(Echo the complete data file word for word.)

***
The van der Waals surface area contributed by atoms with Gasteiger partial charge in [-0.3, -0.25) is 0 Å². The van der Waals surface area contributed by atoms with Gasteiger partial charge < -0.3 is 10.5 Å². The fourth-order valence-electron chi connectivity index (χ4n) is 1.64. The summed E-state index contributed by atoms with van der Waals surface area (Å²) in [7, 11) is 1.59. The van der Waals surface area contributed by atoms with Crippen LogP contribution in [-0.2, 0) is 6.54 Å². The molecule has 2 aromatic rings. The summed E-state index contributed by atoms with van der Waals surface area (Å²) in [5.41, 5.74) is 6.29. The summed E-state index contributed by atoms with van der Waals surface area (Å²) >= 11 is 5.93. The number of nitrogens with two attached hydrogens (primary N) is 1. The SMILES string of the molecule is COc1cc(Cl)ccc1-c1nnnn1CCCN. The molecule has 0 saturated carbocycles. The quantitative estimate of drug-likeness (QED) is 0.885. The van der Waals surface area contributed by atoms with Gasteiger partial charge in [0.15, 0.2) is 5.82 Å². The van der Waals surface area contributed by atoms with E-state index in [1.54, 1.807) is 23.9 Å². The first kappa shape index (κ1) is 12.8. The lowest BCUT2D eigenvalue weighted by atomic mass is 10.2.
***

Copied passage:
The van der Waals surface area contributed by atoms with Gasteiger partial charge in [-0.3, -0.25) is 0 Å². The van der Waals surface area contributed by atoms with Gasteiger partial charge < -0.3 is 10.5 Å². The fourth-order valence-electron chi connectivity index (χ4n) is 1.64. The summed E-state index contributed by atoms with van der Waals surface area (Å²) in [7, 11) is 1.59. The van der Waals surface area contributed by atoms with Crippen LogP contribution in [-0.2, 0) is 6.54 Å². The molecule has 2 aromatic rings. The summed E-state index contributed by atoms with van der Waals surface area (Å²) in [5.41, 5.74) is 6.29. The summed E-state index contributed by atoms with van der Waals surface area (Å²) >= 11 is 5.93. The number of nitrogens with two attached hydrogens (primary N) is 1. The SMILES string of the molecule is COc1cc(Cl)ccc1-c1nnnn1CCCN. The molecule has 0 saturated carbocycles. The quantitative estimate of drug-likeness (QED) is 0.885. The van der Waals surface area contributed by atoms with Gasteiger partial charge in [0.15, 0.2) is 5.82 Å². The van der Waals surface area contributed by atoms with E-state index in [1.54, 1.807) is 23.9 Å². The first kappa shape index (κ1) is 12.8. The lowest BCUT2D eigenvalue weighted by atomic mass is 10.2.